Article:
The California Gambling Control Commission on Thursday unanimously upheld a judge’s ruling that deemed Galaxy Gaming California LLC, a subsidiary of Las Vegas-based Galaxy Gaming Inc., and CEO Robert Saucier unsuitable to do business in California.
Since it involved litigation, the four-member gaming commission voted in closed session, a commission spokeswoman said. The commission declined to comment on the ruling.
Both Galaxy and Saucier had submitted applications for a finding of suitability to supply Native American casinos in California with casino products. Galaxy manufactures table games, as well as TableMAX, an automated table game that offers blackjack without a live dealer.
In a 103-page decision in April, Administrative Law Judge Catherine Frink in Sacramento wrote, “Cause exists to deny both applicants.”
Frink said both Galaxy Gaming and Saucier provided untrue or misleading information. Saucier also is accused of inking licensing deals with several California Indian casinos, collecting about $2,000 a month from each in licensing fees, without commission approval.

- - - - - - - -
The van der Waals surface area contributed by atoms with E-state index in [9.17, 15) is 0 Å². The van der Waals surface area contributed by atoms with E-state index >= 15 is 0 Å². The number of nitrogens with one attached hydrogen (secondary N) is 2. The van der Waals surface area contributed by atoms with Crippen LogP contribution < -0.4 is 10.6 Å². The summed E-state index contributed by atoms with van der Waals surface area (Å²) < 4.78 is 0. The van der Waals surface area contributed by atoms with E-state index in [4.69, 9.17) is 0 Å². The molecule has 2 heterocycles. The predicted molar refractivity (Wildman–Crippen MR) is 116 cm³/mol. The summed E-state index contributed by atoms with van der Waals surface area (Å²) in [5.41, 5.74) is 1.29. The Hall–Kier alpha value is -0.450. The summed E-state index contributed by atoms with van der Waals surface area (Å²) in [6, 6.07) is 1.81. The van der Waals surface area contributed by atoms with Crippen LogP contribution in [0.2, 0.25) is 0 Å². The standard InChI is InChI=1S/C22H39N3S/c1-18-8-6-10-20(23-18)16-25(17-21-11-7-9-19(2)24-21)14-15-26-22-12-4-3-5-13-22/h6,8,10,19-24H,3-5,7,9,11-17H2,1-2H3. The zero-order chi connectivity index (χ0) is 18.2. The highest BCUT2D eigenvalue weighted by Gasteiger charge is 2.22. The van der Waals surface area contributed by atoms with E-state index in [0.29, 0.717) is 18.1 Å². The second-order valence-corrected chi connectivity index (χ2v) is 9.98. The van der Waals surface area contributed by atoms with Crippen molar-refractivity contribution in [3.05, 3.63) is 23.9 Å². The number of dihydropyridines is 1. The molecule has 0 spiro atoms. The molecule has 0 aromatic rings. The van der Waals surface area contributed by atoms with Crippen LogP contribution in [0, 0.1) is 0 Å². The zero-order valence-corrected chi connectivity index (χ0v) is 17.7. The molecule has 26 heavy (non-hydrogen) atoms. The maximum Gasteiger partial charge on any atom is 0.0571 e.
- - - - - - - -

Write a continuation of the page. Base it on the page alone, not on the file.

Frink’s recommendation stems from a three-year investigation of business license applications by Saucier. Messages left with Saucier Thursday were not returned.
Frink said Saucier “engaged in activities that created the danger of unsuitable, unfair or illegal practices.”
Nevada gaming regulators investigated Galaxy when the company received a license in 2010 but found no problems.
The decision by California regulators comes four days after Galaxy Gaming announced a deal to install games for Harrah’s Cherokee Casino Resort east of Asheville, N.C.
Galaxy Gaming has operated in California since 1999 without incident, according to the judge’s ruling. But Frink said company officials “ignored the fact that those entities have been able to do so, in large part, because of (their) own dilatory tactics during the application and appeal process.”
Contact reporter Chris Sieroty at csieroty@reviewjournal .com or 702-477-3893. Follow @sierotyfeatures on Twitter.